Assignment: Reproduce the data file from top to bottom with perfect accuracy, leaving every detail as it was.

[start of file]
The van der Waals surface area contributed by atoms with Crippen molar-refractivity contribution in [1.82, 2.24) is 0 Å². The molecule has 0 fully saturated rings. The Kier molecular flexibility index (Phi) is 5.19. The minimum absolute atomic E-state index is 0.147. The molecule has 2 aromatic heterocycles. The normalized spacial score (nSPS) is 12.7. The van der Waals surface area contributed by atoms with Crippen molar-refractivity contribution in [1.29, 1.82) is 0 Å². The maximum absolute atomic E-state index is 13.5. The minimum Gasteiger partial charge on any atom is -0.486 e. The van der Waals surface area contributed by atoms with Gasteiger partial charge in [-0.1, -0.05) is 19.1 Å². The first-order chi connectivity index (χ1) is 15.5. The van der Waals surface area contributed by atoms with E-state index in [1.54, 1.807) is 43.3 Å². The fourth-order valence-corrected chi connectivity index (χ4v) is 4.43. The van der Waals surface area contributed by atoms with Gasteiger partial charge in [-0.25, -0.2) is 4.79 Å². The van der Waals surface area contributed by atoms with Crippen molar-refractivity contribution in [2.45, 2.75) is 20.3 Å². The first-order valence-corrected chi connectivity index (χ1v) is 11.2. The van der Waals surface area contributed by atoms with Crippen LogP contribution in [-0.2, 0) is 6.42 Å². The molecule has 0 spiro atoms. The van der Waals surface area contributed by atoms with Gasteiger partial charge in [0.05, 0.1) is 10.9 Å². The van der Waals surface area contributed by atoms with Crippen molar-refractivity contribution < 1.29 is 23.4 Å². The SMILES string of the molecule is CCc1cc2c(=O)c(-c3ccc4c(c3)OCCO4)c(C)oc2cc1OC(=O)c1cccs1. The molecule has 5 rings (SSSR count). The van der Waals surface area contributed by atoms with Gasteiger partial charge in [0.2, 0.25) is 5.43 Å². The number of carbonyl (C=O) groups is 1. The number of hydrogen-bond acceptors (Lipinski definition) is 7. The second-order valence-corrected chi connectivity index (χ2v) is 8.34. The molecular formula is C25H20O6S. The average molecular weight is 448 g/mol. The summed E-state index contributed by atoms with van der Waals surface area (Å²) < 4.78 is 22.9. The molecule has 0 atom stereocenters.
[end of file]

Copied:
The van der Waals surface area contributed by atoms with Crippen molar-refractivity contribution in [1.82, 2.24) is 0 Å². The molecule has 0 fully saturated rings. The Kier molecular flexibility index (Phi) is 5.19. The minimum absolute atomic E-state index is 0.147. The molecule has 2 aromatic heterocycles. The normalized spacial score (nSPS) is 12.7. The van der Waals surface area contributed by atoms with Crippen molar-refractivity contribution in [1.29, 1.82) is 0 Å². The maximum absolute atomic E-state index is 13.5. The minimum Gasteiger partial charge on any atom is -0.486 e. The van der Waals surface area contributed by atoms with Gasteiger partial charge in [-0.1, -0.05) is 19.1 Å². The first-order chi connectivity index (χ1) is 15.5. The van der Waals surface area contributed by atoms with E-state index in [1.54, 1.807) is 43.3 Å². The fourth-order valence-corrected chi connectivity index (χ4v) is 4.43. The van der Waals surface area contributed by atoms with Gasteiger partial charge in [-0.25, -0.2) is 4.79 Å². The van der Waals surface area contributed by atoms with Crippen molar-refractivity contribution in [2.45, 2.75) is 20.3 Å². The first-order valence-corrected chi connectivity index (χ1v) is 11.2. The van der Waals surface area contributed by atoms with Crippen LogP contribution in [-0.2, 0) is 6.42 Å². The molecule has 0 spiro atoms. The van der Waals surface area contributed by atoms with Gasteiger partial charge in [0.05, 0.1) is 10.9 Å². The van der Waals surface area contributed by atoms with Crippen molar-refractivity contribution < 1.29 is 23.4 Å². The SMILES string of the molecule is CCc1cc2c(=O)c(-c3ccc4c(c3)OCCO4)c(C)oc2cc1OC(=O)c1cccs1. The molecule has 5 rings (SSSR count). The van der Waals surface area contributed by atoms with Gasteiger partial charge in [0.2, 0.25) is 5.43 Å². The number of carbonyl (C=O) groups is 1. The number of hydrogen-bond acceptors (Lipinski definition) is 7. The second-order valence-corrected chi connectivity index (χ2v) is 8.34. The molecular formula is C25H20O6S. The average molecular weight is 448 g/mol. The summed E-state index contributed by atoms with van der Waals surface area (Å²) < 4.78 is 22.9. The molecule has 0 atom stereocenters.